The Compasss Schools as they have become know in the west are known as the “Li Qi” Schools. This means the qi distribution or pattens or order of qi schools. These Feng Shui compass systems provide various systems to classify the qi. One of the basic foundation principals of feng shui is that the quality of qi alters when received form the various points of the compass. In other words different direction have different types or quality of qi.
Each one of the “compass schools” uses different formula to classify and map the different quality of qi coming from the compass directions.
The most well know and practised compass schools are Xuan Kong FeiXing (Flying Star) Xuan Kong DA Gua (64 Hexagrams), San He and San Yuen. These schools show how water and mountains should be positioned according to different orientations.
The modern “western schools” do not even consider the position of mountains and water courses let alone the different quality of qi coming from the 8 directions. Therefore they can not be considered to be based on authentic feng shui principals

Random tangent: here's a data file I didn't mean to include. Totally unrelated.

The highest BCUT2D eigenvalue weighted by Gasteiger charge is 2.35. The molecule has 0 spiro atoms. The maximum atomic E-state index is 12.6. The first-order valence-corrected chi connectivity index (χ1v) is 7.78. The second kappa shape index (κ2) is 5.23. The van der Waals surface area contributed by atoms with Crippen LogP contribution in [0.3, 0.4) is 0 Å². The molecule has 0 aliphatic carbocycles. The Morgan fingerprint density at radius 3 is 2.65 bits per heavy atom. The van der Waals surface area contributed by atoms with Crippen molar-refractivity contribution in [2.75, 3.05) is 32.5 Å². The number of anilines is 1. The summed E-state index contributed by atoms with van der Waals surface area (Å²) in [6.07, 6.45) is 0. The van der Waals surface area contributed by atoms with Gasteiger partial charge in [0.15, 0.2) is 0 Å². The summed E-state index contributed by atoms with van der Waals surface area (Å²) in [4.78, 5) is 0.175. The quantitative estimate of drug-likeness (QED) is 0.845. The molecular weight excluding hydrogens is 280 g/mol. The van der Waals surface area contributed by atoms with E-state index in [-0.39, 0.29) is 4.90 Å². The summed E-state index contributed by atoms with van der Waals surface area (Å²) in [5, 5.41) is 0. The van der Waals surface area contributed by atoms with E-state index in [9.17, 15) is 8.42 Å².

The Xuan Kong or “Time and Space” school, both flying star and 64 Hexagrams use time as a major factor in determining the quality of qi. Everything changes with time, indeed Einstein’s theories that space and time can not be separated and is indeed one is known as “SpaceTime”. Space is time demonstrated.
The Yi Jing or “I Ching” is based on cyclic transformation on yin and yang. The Xuan Kong School provides a system of mapping and classifying qi according to direction and time, in other words different patterns of qi are determined according to space and time.
The ideal positions of mountains and water courses are determined according to the different orientations of a building or indeed a piece of land. Different orientations want the mountains and water in different positions for health and wealth.
In the modern urban environment streets and pathways become virtual water, tall buildings and structures become virtual mountains.
Originally Posted by Master George on Tuesday, February 26th, 2008 at 11:39 pm.